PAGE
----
Emissions fell by 1.5 million tonnes of CO2 - the biggest reduction since 2011. Overall energy use fell by 1.2% while economy grew 5.5%
SEAI released data which shows that CO2 emissions from all energy use fell 3.9% in 2019, equivalent to 1.5 million tonnes of CO₂. This marks the biggest annual reduction in CO2 emissions since 2011, at the height of the last recession. Emissions in 2019 were 22% below 2005 levels, but are higher than 2014, when we emerged from recession.
The fall was due mostly to a reduction in coal used for generating electricity, which fell by 70% compared to the previous year.
The Provisional Energy Balance 2019 figures comprises analysis of Ireland’s energy supply for last year. The main findings show:
- Overall energy use fell by 1.2% while the economy grew by 5.5%
- Coal use in electricity generation fell by 70% in 2019 with the Moneypoint electricity generating station operating at reduced capacity.
- The reduction in electricity generated by coal was partly made up by a 9% increase in wind generated electricity, which supplied almost one third of all electricity. The remainder of the shortfall came mostly from increased net imports of electricity.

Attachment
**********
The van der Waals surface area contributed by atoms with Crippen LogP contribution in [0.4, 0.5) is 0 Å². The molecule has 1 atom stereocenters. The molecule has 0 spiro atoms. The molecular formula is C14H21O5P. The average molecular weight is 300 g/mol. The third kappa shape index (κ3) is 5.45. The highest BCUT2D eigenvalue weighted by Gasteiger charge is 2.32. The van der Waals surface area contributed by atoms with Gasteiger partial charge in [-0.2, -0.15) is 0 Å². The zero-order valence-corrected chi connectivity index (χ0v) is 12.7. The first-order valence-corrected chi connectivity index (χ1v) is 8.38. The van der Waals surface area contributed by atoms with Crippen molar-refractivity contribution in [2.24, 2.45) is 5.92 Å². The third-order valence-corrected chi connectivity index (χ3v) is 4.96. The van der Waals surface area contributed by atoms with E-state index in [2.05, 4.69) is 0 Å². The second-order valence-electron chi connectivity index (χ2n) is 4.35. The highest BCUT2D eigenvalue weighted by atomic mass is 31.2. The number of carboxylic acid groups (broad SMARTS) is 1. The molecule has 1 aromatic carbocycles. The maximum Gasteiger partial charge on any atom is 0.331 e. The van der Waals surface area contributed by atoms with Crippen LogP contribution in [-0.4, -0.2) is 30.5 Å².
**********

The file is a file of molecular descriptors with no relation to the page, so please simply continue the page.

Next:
- These changes have resulted in the CO2 intensity of electricity falling by 12% to a new low of 331 gCO2/kWh in 2019. The renewable share of gross final consumption of electricity in 2019 increased to 36.6% (33.3% in 2018). Wind contributed 31.5% points of this.
- Energy from all renewable sources grew by 6.5% in 2019 and accounted for 11% of all energy used.
- Natural gas use grew by 2% and accounted for 32% of all energy use.
- Oil use increased by 0.6% and accounted for 50% of all energy use.
- Import dependency (the share of energy imported, as opposed to sourced in Ireland) increased to 69%, up from 67% in 2018.